Cram schools are popular because most parents regard studying as the most important priority for their children and are anxious to send them to extra classes. Another reason is insufficient resources from their own school. In cram schools, there are mock exams, as well as oral practice with strangers.

This helps candidates of the DSE prepare well for the exam but university does not have to be the ultimate goal. There’s an old saying, “You can distinguish yourself in any trade.”

Myron Eng Man-him, Sau Mau Ping

Tolerance and respect is a basic right

I agree with the letter by Sabrina Li Wan-hei(“We should respect sexual minorities”, February 26) that we should show tolerance and respect for the lesbian, gay, ­bisexual, transgender (LGBT) community.

Due to traditional moral ­values and mindsets, people from the LGBT community still cannot be generally accepted by the public.

Lack of understanding and negative preconceptions make the public discriminate against LGBT people, intentionally or unintentionally. Facing this prejudice , LGBT people are forced to hide their true selves in a bid to be what the general public call “normal”.

Educating the young generation to be more tolerant ­towards sexual minorities is ­important and same-sex ­marriage should be legalised in Hong Kong.

LGBT people should be ­respected and accepted by the public.

There is a fallacy that if same-sex marriage is legalised, there would be more homosexuality in society and this would lead to an even lower birth rate than we have now. How could that be true?

In fact, the proportion of the population that is homosexual in society is almost static and would not easily be increased due to social tolerance.

There are still some misconceptions and misunderstandings of the LGBT community. They cannot enjoy the freedom of love and marriage, which should be the right of all of us.

Yuki Wong, Tseung Kwan O

Fresh ideas needed for TV industry

I am concerned about developments Hong Kong’s television industry.

As the troubles of Asia Televison highlight, there is a lack of competition and the quality of programmes produced by local stations has declined.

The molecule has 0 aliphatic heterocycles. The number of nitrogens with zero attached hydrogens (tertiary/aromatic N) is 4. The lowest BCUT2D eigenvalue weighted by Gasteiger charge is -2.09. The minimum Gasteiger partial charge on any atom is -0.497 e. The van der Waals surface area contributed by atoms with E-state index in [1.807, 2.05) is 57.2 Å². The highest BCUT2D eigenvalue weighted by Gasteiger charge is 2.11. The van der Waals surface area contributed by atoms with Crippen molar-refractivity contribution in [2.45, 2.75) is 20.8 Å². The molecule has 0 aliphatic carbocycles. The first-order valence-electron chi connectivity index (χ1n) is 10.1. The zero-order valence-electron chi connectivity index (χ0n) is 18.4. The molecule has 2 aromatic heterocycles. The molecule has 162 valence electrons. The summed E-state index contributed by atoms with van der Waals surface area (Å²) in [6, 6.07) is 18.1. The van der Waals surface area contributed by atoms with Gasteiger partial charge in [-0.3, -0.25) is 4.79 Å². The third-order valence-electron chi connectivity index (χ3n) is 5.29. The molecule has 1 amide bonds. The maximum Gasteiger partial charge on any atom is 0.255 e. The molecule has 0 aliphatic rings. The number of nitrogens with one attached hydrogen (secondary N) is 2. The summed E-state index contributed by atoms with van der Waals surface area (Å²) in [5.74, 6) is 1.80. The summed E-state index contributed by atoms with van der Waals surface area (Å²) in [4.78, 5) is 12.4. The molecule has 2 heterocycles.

What the city needs is a new player with new, with talented people in key positions to give viewers original programmes. Younger people can hopefully come up with fresh ideas.

The importance of a local TV industry cannot be neglected; it can play a key role in promoting tourism. South Korea is a prime example – the country helps promote its culture through successful dramas and their ­most popular actors become idolised.

Hiring the right talent is essential and some of our artists need to improve or step aside to let experienced actors take on leading roles.

Also, we need better quality game shows.

Viewing figures will increase with better quality output from our local TV stations.

Katie Lee Hoi-kei, Kowloon Tong

Light pollution should be priority issue

I refer to the report (“Science sheds light on sleep disturbances”, March 7).

A study in the US has shown that night-time light affects sleep duration. It was seen to be significantly associated with sleep disturbances because study participants in areas where there was very strong exterior lighting were more dissatisfied with sleep quality.

Light pollution is a rising problem in the modern world and needs to be addressed.

Not only does it cause sleep disturbances but also causes other health problems since it has also been shown that both bright days and dark nights are necessary to maintain healthy hormone production, cell function, and brain activities.

I hope the government will continue to back campaigns aimed at reducing this kind of pollution.

Trisha Tobar, Tseung Kwan O